There is no meal harder for me to stomach than breakfast. There. I admit it. While nutrition experts urge us to eat when we get up and my own family members eagerly munch bowls of cereal and buttered toast, I have never willingly taken part. Instead, you’ll find me sipping my mug of coffee, or when I was a kid, my glass of juice.
As it turns out, I’m not the only one skipping breakfast because of lack of appetite. "When you wake up in the morning, your stomach is empty and it hasn’t quite woken up either," says Calgary-based registered dietitian Gillian Proctor-Ronald, owner of Fuel Nutrition. However, as I have always known, avoiding breakfast is not a healthy habit. Just because you’re not starving with morning hunger doesn’t mean you shouldn’t eat something. "If an adult simply lay in bed 24 hours a day, the body still requires 1,000 to 1,200 calories for organs to function," says Proctor-Ronald. "Waking up after a night of rest, your gas tank is empty, but you expect your body to get up and start the day? Not even your car would start with an empty tank."
Even registered dietitians aren’t always breakfast people
For years, Proctor-Ronald didn’t enjoy breakfast, even going so far as to call herself an "anti-breakfast" person. Even today, she can’t eat just after she gets out of bed. “Eating right when I get up still makes me feel nauseous, so I wait until I’ve showered and gotten myself together for the day," she says. "But I will have something to eat before I start my workday, regardless if it is at home right before I leave or something I’ve packed in my bag once I get to work.”
But many non-breakfast eaters rely on coffee to give them energy. "My clients who don’t like to eat breakfast tell me that coffee gives them all the energy they need in the hours before lunch. The problem with this is that coffee is calorie-free, therefore it does not provide any energy," she says, which fairly accurately sums up my eating, or rather, non-eating habits.
Getting in the mood for food
To get your sluggish morning metabolism revved up, drink a big glass of water with a lemon wedge before you brush your teeth or hop in the shower, Proctor-Ronald suggests. "This gets your system churning." If that doesn’t do the trick, at the very least try to "put something in your stomach," as your mom has probably said to you at least a few times. It’s crucial that your body get some sort of energy, even if it is in liquid form, such as orange juice. "Your body uses glucose to fuel itself, so have half a cup of calcium-fortified orange juice before you get behind the wheel," Proctor-Ronald advocates.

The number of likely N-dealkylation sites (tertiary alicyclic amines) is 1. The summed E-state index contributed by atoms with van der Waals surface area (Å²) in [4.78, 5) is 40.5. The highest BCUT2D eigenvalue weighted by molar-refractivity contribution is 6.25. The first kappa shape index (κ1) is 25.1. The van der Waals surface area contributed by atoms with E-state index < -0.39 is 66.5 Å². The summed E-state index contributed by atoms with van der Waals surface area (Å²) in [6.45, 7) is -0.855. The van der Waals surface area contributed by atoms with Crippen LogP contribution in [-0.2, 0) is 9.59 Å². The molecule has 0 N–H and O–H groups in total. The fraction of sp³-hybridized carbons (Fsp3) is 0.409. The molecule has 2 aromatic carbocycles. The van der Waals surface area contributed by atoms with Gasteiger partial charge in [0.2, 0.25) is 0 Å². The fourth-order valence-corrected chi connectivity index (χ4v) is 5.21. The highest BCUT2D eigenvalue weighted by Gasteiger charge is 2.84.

For me, a turning point came when I realized I wasn’t hungry for the common breakfast foods in Canada. Breakfast staples like eggs, cereal, milk, toast and porridge aren’t foods I crave at any time of the day, let alone when I haven’t yet worked up an appetite. A revelation came when a friend suggested I make her version of breakfast quesadillas, which consist of a swipe of low-fat refried beans and a sprinkle of good-quality cheddar on a whole-wheat tortilla. Fold in half, pan-warm until the cheese melts for five minutes total and presto, my Mexican-influenced breakfast was ready. All of a sudden, I was craving these when I woke up each morning and even looking forward to them the night before. "Once you get into the habit of fuelling up in the morning, your body will start to crave it, and your caloric intake at night-time should decrease because your body expects it will be refueled after rest," Proctor-Ronald says. It’s true, my nighttime chocolate ice cream and potato chip cravings lessened.